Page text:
Most of the time, I don’t read other bloggers’ posted answers to prompts before I post my own, as I don’t want how others responded to the prompts to influence how I will respond. But it also depends upon timing. For example, Rochelle Wisoff-Fields publishes her Friday Fictioneers prompt on Wednesdays. I never post my response to it until Friday because, well, it’s called Friday Fictioneers. But a number of bloggers I follow also respond to Rochelle’s prompt, often starting on Wednesday. Since their posts show up in my Reader on Wednesdays and Thursdays, I can’t help but read what they’ve posted in response to Rochelle’s prompt before I begin to compose my own response on Thursday night or Friday morning. The good news is that my memory is so bad that by the time I start to write my own Friday Fictioneers response post, I usually can’t remember what others have posted in their responses.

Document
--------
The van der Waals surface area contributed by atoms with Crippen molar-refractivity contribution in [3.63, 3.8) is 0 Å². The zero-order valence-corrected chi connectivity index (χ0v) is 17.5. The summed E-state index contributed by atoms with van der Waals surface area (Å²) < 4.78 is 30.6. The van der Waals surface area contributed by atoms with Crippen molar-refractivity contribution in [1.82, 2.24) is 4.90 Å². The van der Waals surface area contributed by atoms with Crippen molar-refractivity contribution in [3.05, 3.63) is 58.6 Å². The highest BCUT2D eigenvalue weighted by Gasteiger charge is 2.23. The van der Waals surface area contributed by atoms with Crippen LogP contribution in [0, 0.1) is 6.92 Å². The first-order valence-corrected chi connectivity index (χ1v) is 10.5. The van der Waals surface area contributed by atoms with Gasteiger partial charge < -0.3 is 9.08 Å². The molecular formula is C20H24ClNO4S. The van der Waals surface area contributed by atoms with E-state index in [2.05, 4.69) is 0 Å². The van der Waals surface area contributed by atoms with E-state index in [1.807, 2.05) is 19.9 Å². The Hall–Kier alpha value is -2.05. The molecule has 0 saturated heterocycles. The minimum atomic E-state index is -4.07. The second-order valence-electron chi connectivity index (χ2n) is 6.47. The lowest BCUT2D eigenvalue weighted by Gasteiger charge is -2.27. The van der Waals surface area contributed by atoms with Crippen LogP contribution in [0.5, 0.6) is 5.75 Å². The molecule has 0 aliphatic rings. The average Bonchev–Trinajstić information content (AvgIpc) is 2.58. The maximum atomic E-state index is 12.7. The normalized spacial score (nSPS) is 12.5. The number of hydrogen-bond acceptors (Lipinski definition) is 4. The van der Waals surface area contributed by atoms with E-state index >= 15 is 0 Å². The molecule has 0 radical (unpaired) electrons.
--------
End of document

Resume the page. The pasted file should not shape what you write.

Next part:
Also, I schedule my daily one-word prompt for midnight my time and most of my other prompts for 3 a.m. my time. By the time I wake up in the morning, some bloggers have already posted their responses to my prompts and they’re in my Reader. But other than including my own one-word prompt, along with those of other daily, one-word prompters, in my some of my posts, I don’t often respond to my own prompts, anyway.

Bottom line, for the most part, I try not to read responses to prompts I’m participating in before I’ve written my own response. And, time permitting, I do try to read the responses to those prompts from other bloggers.